Coronavirus Tracking Hampered by Underreporting

A shopper wearing face mask and plastic shield at the Mahane Yehuda market in Yerushalayim on Thursday. (Olivier Fitoussi/Flash90)

The widespread refusal of Israelis to cooperate with epidemiological investigators has been hampering the government’s efforts to track down and break the chains of infection, according to media reports on Thursday.

The IDF Home Front Command said that at least half of Covid-19 patients questioned about their movements were not forthcoming, and have not revealed the extent of their contact with others.

The inability to obtain the information frustrates IDF investigators who need to know who to notify that they must go into isolation after being exposed to the virus.

Citizens are not legally obligated to divulge the information, but apparently rather than outright refusing to answer questions about their whereabouts, many people are being less than candid.

Studies conducted abroad indicate that a coronavirus carrier comes into contact with an average of 18 people. But in Israel those infected have been telling investigators that they have been in contact on average with only 6 people.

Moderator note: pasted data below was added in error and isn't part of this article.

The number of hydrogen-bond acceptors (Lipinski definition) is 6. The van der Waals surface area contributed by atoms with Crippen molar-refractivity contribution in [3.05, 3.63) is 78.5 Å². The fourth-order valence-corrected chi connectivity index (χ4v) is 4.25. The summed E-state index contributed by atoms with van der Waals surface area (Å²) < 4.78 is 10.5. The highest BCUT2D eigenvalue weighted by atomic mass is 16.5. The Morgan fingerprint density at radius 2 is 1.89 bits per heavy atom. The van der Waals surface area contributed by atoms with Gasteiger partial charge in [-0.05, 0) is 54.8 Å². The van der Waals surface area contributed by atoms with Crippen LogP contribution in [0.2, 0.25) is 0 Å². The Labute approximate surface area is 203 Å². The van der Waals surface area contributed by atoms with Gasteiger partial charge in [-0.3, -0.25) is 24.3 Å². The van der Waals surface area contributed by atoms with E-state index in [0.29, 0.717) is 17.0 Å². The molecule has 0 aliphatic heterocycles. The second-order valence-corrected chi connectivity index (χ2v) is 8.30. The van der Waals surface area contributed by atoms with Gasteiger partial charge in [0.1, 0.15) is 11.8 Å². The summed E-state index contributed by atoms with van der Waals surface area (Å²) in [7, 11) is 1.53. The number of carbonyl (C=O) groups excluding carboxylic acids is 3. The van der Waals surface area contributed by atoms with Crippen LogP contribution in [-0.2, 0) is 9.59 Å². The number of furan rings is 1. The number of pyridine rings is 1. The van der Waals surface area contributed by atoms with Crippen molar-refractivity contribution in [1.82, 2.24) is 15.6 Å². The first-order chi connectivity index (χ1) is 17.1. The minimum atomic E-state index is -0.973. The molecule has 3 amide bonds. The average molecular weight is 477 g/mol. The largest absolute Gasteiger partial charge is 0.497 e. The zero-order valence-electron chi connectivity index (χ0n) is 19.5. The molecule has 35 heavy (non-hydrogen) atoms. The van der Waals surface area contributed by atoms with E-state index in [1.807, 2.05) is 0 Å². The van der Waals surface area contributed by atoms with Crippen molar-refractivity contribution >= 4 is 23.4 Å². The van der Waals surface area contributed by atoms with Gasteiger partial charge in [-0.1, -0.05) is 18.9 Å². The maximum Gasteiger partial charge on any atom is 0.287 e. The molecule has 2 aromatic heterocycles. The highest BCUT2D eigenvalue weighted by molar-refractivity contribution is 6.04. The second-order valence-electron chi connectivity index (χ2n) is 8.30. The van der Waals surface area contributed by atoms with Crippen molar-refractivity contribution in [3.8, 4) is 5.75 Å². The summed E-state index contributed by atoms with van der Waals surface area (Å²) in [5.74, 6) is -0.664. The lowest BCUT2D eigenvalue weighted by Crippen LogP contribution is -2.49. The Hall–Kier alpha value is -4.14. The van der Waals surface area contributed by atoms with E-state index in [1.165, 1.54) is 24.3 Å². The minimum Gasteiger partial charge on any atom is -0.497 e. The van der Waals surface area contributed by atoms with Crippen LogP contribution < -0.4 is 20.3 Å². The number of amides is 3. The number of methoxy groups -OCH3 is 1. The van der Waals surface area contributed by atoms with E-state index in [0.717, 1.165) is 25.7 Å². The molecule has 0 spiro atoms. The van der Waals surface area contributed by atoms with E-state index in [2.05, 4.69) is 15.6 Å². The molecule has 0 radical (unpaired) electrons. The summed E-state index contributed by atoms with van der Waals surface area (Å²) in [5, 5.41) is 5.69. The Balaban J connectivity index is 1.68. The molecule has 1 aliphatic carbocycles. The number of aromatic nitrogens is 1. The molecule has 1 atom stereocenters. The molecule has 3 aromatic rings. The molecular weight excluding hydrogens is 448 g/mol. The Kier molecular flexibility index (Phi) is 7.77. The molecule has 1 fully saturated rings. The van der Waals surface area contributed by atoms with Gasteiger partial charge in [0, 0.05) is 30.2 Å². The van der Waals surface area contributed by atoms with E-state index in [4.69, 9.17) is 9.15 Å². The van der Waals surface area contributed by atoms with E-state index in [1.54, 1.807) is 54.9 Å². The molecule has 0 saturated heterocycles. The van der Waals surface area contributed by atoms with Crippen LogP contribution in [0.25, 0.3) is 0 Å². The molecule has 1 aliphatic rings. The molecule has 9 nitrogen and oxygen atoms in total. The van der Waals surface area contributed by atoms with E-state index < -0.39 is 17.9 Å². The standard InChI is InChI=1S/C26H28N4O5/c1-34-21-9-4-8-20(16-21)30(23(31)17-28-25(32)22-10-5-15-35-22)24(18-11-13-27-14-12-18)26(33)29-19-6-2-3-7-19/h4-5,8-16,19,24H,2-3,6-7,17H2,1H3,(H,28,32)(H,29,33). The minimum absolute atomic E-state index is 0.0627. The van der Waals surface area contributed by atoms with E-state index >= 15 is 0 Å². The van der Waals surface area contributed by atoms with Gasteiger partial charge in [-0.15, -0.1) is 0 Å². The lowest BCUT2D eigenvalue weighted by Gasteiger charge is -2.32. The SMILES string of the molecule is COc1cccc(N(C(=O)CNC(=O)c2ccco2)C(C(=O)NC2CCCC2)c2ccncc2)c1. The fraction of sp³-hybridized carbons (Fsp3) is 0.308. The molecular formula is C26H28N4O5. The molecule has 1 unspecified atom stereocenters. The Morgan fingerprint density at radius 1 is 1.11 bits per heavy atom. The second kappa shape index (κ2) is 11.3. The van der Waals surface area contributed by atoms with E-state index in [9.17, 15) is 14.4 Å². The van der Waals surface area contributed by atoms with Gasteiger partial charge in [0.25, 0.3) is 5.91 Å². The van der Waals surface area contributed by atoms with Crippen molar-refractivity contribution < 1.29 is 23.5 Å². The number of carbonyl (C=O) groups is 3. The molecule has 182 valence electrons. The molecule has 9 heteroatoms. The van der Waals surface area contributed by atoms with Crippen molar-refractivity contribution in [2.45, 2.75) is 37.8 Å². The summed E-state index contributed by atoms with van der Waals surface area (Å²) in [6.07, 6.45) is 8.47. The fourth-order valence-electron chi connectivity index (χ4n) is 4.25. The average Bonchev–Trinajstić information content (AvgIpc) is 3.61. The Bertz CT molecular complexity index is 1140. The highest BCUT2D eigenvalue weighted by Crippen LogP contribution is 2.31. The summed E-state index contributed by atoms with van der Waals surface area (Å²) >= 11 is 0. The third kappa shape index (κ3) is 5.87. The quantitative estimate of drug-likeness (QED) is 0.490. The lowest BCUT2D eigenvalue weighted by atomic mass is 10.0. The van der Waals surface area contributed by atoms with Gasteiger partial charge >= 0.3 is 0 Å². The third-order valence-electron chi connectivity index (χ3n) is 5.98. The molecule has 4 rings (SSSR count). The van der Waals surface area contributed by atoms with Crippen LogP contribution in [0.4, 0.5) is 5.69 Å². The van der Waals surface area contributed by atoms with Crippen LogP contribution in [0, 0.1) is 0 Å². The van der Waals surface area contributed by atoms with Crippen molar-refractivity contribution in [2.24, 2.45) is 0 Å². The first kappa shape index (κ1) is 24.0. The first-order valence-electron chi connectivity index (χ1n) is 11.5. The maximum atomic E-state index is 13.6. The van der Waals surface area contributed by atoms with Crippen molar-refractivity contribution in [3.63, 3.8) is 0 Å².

Consequently, the daily figures published by the Health Ministry are likely to be significant underestimates of the actual rate of infection.

By the end of next week, Israel will have 2,800 coronavirus investigators, and by the end of next month the country will be carrying out 100,000 tests per day, according to Brig. Gen. Nissan Davidi, the head of the IDF Home Front Command coronavirus task force, Ynet reported.

The Alon task force was set up in August at the Home Front Command base in Ramle. At the time of its creation, Israel was conducting less than 30,000 tests per day and had just 700 epidemiological researchers.

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